Originally published on the PBS NewsHour website.
“…In some states, [Secretaries of State] also perform non-election roles. They can oversee business licenses, or, as in Arizona, be first-in-line successors to the governorship. The Texas secretary of state publishes the government’s rules and regulations, authorizes people as notaries public and acts as a senior advisor on border issues and relations with Mexico.
When the job doubles as the state’s chief election officer, the SoS has a lot of sway over how elections are run, said Kevin Johnson, co-founder and executive director at Election Reformers Network, an organization that advocates for making elections nonpartisan.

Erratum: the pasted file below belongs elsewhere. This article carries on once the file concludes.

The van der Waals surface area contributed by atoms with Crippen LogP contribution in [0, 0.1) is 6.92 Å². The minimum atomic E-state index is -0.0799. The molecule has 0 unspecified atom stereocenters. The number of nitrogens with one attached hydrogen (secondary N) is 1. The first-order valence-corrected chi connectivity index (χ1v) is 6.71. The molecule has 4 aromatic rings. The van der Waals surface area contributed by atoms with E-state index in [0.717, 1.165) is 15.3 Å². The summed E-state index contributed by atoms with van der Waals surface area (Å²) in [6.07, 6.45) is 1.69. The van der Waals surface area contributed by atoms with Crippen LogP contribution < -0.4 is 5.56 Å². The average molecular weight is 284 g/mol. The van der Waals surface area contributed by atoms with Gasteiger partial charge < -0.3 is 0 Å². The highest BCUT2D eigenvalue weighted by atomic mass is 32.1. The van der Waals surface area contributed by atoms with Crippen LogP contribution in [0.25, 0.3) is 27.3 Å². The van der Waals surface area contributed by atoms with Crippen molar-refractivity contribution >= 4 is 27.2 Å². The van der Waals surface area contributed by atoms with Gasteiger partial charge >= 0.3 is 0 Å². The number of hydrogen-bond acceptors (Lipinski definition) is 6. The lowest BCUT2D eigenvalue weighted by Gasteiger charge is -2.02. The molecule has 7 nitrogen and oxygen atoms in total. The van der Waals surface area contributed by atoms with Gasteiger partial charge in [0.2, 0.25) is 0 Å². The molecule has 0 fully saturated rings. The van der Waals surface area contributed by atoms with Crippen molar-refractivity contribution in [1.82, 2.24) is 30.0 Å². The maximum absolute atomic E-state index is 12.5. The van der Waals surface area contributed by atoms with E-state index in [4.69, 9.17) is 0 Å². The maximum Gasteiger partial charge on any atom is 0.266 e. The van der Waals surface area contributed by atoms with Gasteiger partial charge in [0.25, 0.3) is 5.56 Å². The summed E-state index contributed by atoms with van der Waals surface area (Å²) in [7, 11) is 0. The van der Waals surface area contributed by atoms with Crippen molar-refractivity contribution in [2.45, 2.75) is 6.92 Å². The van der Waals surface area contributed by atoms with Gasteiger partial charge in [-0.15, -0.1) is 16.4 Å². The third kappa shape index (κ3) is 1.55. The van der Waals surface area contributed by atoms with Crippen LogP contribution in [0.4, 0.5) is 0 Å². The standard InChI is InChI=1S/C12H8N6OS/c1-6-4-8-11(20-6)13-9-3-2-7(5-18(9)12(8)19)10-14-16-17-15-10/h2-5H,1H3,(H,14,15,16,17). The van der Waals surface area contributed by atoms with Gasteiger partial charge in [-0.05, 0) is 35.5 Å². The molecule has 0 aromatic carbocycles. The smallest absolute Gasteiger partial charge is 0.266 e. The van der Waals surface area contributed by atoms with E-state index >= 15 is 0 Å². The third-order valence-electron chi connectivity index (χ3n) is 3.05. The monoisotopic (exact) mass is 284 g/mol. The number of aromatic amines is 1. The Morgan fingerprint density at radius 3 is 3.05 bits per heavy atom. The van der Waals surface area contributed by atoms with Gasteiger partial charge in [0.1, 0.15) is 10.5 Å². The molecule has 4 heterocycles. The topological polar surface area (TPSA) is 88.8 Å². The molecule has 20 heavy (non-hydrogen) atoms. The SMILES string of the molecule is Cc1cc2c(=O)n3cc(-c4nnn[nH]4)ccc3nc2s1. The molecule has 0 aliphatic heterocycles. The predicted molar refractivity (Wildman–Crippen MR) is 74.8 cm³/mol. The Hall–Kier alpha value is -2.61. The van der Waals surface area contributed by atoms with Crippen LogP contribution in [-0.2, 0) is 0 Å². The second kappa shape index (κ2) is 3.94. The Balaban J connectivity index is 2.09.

Secretaries of state can influence which issues become ballot measures and how they are described, Johnson said. And as the public face of a state’s election procedures, they also can strengthen – or weaken – trust in the election process.”